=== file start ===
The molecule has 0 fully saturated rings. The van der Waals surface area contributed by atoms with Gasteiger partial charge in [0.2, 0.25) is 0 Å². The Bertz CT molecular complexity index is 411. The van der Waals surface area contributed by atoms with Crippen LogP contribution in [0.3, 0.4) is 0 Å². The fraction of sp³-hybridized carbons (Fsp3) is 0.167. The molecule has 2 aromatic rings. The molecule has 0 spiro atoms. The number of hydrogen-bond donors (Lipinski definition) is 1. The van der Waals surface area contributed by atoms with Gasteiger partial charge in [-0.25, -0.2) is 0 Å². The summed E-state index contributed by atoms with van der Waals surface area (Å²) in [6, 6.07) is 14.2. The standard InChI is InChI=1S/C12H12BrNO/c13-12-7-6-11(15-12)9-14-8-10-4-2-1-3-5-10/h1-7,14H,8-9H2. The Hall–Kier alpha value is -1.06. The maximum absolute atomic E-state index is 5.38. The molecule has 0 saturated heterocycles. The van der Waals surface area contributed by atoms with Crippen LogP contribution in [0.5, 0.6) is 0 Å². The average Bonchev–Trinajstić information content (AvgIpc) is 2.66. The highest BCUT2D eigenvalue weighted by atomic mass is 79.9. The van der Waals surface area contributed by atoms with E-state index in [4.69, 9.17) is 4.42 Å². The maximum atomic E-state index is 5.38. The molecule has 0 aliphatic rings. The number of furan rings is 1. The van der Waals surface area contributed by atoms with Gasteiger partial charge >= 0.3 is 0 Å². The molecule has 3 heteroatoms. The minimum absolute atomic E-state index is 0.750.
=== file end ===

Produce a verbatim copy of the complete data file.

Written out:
The molecule has 0 fully saturated rings. The van der Waals surface area contributed by atoms with Gasteiger partial charge in [0.2, 0.25) is 0 Å². The Bertz CT molecular complexity index is 411. The van der Waals surface area contributed by atoms with Crippen LogP contribution in [0.3, 0.4) is 0 Å². The fraction of sp³-hybridized carbons (Fsp3) is 0.167. The molecule has 2 aromatic rings. The molecule has 0 spiro atoms. The number of hydrogen-bond donors (Lipinski definition) is 1. The van der Waals surface area contributed by atoms with Gasteiger partial charge in [-0.25, -0.2) is 0 Å². The summed E-state index contributed by atoms with van der Waals surface area (Å²) in [6, 6.07) is 14.2. The standard InChI is InChI=1S/C12H12BrNO/c13-12-7-6-11(15-12)9-14-8-10-4-2-1-3-5-10/h1-7,14H,8-9H2. The Hall–Kier alpha value is -1.06. The maximum absolute atomic E-state index is 5.38. The molecule has 0 saturated heterocycles. The van der Waals surface area contributed by atoms with Crippen LogP contribution in [0.5, 0.6) is 0 Å². The average Bonchev–Trinajstić information content (AvgIpc) is 2.66. The highest BCUT2D eigenvalue weighted by atomic mass is 79.9. The van der Waals surface area contributed by atoms with E-state index in [4.69, 9.17) is 4.42 Å². The maximum atomic E-state index is 5.38. The molecule has 0 aliphatic rings. The number of furan rings is 1. The van der Waals surface area contributed by atoms with Gasteiger partial charge >= 0.3 is 0 Å². The molecule has 3 heteroatoms. The minimum absolute atomic E-state index is 0.750.